3.12.2014

mcdonalds and tolstoy

So my husband is obsessed with Jim Gaffigan. Maybe obsessed is too strong of a word, but he definitely has every word Gaffigan has ever said memorized, so you be the judge.

Anyway, we recently watched his Mr. Universe stand up routine on Netflix, and have been referencing one certain segment for the past few days: the McDonald's bit. If you watch the video, the part I will be referring to begins at about 5 minutes and 20 seconds into the video.

)

Gaffigan talks about the sheer joy of McDonald's french fries coupled with the sheer embarrassment of admitting that you eat at the fast food joint. Many people act like they're too good for the golden arches, but Gaffigan is "tired of people acting like they're better than McDonald's." Even if you've never set foot in one, perhaps you get your McDonald's fix in a different form. His examples: gossip magazines, Glee, and the milkshake-like frappuccinos from Starbucks masquerading as "coffee."

Everyone -everyone- has their own McDonald's. I'll admit, the only thing I'm ordering from Mickey D's lately is their hazelnut lattes or iced coffee in summer, so I'm going through the drive-thru at best. But I would have to say my McDonald's comes in the form of still watching the Bachelor (why do I do it?), too much creamer in my coffee, and an obsession with Instagram.



Conversely, everyone has their own things about which they are pretentious - and it's super annoying. Designer clothes, the "travel vs. tourist" crowd, and wine aficionados may show that in this small way, I'm better than you. Organic food nuts, music buffs, and parenting "gurus" probably make up the loudest and most vexing group. I just recently tried quinoa, haven't gotten a new song on iTunes since like 2010, and am a fairly relaxed parent, so I can't claim any of those pretensions as my own. Mine is probably literature. In high school i read Anna Karenina just so people could see me walking around with Tolstoy. It did end up being one of my favorite books, which probably makes you want to punch me in the face. Don't blame you. It's like when people rave about how mashed up cauliflower is just as good as mashed potatoes. NO. It may be good, but it's not the same.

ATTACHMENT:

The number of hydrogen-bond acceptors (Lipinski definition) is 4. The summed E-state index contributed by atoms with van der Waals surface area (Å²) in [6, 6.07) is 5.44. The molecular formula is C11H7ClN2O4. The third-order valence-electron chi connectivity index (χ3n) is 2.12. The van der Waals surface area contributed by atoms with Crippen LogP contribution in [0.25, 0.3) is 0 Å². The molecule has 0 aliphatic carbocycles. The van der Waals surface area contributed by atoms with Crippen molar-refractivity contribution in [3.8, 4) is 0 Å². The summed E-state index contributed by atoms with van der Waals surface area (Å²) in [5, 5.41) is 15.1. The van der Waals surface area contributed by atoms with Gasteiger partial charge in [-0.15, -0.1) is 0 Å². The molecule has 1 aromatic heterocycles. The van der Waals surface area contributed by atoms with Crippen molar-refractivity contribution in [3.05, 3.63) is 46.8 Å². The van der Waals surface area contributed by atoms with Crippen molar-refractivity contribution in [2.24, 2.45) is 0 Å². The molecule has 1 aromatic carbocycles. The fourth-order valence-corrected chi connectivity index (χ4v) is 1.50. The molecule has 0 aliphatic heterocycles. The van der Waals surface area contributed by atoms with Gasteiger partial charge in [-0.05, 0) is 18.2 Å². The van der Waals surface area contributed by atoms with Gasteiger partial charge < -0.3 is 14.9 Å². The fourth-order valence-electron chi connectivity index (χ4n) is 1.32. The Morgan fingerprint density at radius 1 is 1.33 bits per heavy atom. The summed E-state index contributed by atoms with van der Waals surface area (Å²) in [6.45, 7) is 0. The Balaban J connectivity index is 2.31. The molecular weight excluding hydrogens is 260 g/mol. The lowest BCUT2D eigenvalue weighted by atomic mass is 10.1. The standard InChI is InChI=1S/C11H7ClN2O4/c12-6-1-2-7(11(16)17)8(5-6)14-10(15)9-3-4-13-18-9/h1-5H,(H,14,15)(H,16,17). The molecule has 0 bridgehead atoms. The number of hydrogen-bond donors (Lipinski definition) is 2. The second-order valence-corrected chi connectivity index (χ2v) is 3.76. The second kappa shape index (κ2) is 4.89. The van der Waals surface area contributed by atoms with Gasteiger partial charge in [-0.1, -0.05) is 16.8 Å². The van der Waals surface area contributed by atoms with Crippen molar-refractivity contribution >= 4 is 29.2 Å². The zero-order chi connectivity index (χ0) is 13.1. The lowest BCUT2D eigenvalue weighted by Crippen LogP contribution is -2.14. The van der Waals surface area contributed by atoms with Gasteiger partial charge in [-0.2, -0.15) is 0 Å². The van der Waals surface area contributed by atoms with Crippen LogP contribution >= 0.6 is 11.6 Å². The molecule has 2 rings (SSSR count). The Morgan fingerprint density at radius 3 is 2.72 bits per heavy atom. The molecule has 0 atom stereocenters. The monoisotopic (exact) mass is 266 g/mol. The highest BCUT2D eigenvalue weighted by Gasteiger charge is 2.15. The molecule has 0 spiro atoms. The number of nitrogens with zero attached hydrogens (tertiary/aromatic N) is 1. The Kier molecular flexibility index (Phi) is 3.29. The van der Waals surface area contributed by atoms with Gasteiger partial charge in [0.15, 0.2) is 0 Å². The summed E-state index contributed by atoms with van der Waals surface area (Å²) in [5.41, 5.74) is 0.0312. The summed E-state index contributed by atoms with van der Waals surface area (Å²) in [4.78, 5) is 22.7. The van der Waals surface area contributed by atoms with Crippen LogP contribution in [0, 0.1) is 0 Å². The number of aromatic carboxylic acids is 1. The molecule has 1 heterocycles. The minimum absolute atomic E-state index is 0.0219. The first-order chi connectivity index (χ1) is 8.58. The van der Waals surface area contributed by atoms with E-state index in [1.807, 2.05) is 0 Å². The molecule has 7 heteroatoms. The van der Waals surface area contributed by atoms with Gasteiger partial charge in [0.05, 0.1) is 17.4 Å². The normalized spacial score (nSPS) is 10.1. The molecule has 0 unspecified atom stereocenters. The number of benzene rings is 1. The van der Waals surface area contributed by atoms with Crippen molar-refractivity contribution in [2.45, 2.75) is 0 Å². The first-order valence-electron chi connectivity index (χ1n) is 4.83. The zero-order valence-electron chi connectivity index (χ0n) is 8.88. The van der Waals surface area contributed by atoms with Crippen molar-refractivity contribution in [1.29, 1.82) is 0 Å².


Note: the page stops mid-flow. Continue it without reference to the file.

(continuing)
In Gretchen Rubin's book The Happiness Project she reaches a point where she just has to admit to herself that she likes kiddie lit (children's literature) or at least young adult novels. As a writer she felt pressure to only read classics or books that would make her smarter. When she finally gave in (be Gretchen, not who other people think Gretchen should be) she found it truly made her happy to read the occasional children's novel. That, I think, is a fine example of McDonald's and Tolstoy duking it out. Tolstoy makes you feel smart and superior, but sometimes McDonald's just makes you feel happy.

We all have a McDonald's and we all have a Tolstoy. What's yours?

No comments:

Post a Comment

join the conversation